Finnish cuisine? No, I hadn’t heard of it either, but food was the unexpected highlight of our trip to Helsinki, an eclectic mix of local ingredients and impeccable Scandinavian design. There seem to have been two consequences from the unpromising combination of harsh northern climate and decades of trade embargos. First, the need to use whatever local ingredients are available: fresh and seasonal if possible, or preserved if not. And second, a willingness to experiment with different combinations of taste and colour and texture.
We started our culinary journey at the bustling harbour market, where fresh fish and vegetables are landed daily. We lingered at stalls selling freshly smoked Baltic herring and all manner of reindeer meats, as well as at fur stalls, with coats, hats and purses made from the skins of deer and elks; no part of the animal can be wasted here. In the covered market we found preserved mushrooms and cranberries, jars of cloudberry jam and dried reindeer sausages. And there were stalls everywhere selling the famous Karelian pasties.
A whole variety of reindeer and other meat products
We sat down to a lunch of crispy whitebait and fried potatoes as the seagulls screeched overhead. Later the market started to clear away and we strolled over to the other side of the harbour to listen to folk singers in stripy blue and white jerseys. We stopped for ice cream: my scoop of salty liquorice was heavenly. My husband’s cloudberry ice cream was probably equally delicious but unfortunately it was carried off by a seagull before he had a chance to try it!
You can find Karelian pasties and other pastries everywhere
Local Ingredients at Savotta
In the evening we headed off to Savotta, a stylish restaurant opposite the Cathedral. You have to descend the stairs to a cellar here, a reminder that everyone moves underground in the long Finnish winter. Although it was the middle of June, the rosy tints and subdued lighting made us forget the midnight sun outside, and we squinted to read the menu that was presented to us on big wooden boards.
Savotta’s boast is that it only uses local ingredients and so the menu features reindeer tongue and bear meat, as well as red onion marmalade and the ever-present pickles. I started with a creamy morel soup with a side dish of sauerkraut pie and thick slices of coarse black bread, while my husband had Finnish fish soup, a concoction of whitefish, arctic char and perch with onions and vegetables. The main courses arrived attractively arranged on wooden platters. The ‘forest foreman’s skewer’ was a steaming kebab of reindeer fillet and elk sausage, and my pancake with ceps and onion came with marinated cucumber and colourful root vegetables glazed in honey.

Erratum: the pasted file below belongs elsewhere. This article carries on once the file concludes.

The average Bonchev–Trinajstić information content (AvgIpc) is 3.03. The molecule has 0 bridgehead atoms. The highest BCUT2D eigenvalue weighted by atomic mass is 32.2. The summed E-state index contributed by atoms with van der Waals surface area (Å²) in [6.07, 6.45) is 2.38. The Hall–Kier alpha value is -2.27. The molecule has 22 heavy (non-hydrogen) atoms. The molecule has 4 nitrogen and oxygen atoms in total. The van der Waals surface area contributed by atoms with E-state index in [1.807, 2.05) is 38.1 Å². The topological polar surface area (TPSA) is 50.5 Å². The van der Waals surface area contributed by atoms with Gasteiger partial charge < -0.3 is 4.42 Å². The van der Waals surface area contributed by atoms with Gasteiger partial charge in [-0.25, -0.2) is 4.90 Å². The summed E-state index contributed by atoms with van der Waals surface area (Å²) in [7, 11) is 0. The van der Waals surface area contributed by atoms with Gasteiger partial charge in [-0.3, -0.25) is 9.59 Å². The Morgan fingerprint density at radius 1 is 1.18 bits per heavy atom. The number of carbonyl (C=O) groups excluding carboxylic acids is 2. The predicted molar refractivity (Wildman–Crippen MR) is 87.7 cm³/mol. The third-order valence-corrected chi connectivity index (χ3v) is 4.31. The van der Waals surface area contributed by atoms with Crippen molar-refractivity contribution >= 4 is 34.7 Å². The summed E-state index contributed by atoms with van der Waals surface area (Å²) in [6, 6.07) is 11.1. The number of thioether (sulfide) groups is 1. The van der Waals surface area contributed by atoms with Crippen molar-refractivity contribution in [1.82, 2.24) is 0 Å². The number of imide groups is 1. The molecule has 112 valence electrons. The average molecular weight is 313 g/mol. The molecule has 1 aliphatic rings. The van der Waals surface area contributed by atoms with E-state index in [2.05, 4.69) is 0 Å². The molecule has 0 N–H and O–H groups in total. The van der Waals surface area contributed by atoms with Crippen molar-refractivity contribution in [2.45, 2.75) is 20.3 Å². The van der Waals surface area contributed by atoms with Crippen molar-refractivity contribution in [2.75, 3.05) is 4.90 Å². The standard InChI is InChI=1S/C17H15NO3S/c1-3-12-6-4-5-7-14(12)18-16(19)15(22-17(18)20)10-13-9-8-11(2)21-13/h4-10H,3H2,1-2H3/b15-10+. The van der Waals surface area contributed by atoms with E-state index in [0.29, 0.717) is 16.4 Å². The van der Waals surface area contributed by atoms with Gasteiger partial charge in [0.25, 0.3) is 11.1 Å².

Savotta is the restaurant of choice for the locals and by now it was filling up. We hadn’t booked in advance and had been squeezed in on the understanding that we would leave by eight o’clock. So we reluctantly had to forego the dessert, which was a pity as I could have done justice to Sisu ice-cream or Apple panna cotta. By way of consolation the serving staff gave us small boxes of liquorice mints to take away as we headed off in search of cake and berry liqueurs.
(Savotta is one of a chain of six restaurants in the Helsinki area, each with its own speciality. Saslik serves traditional Russian cuisine, and Saaga concentrates on dishes from Lapland, with an emphasis upon bear meat, mushrooms and berries. Savu’s menu consists entirely of smoke-cured meals, while the island based Saari and Saaristo serve fish and contemporary Scandinavian cooking.)
Cured meats play a large part in the Finnish diet
Unfortunately there was no time to try all of these; they would have to wait for another time. And a search of the Web suggests that Finnish restaurants in the UK are few and far between. However, there is always the Scandinavian Kitchen in London, with its café and supplies of ingredients including my favourite salty liquorice.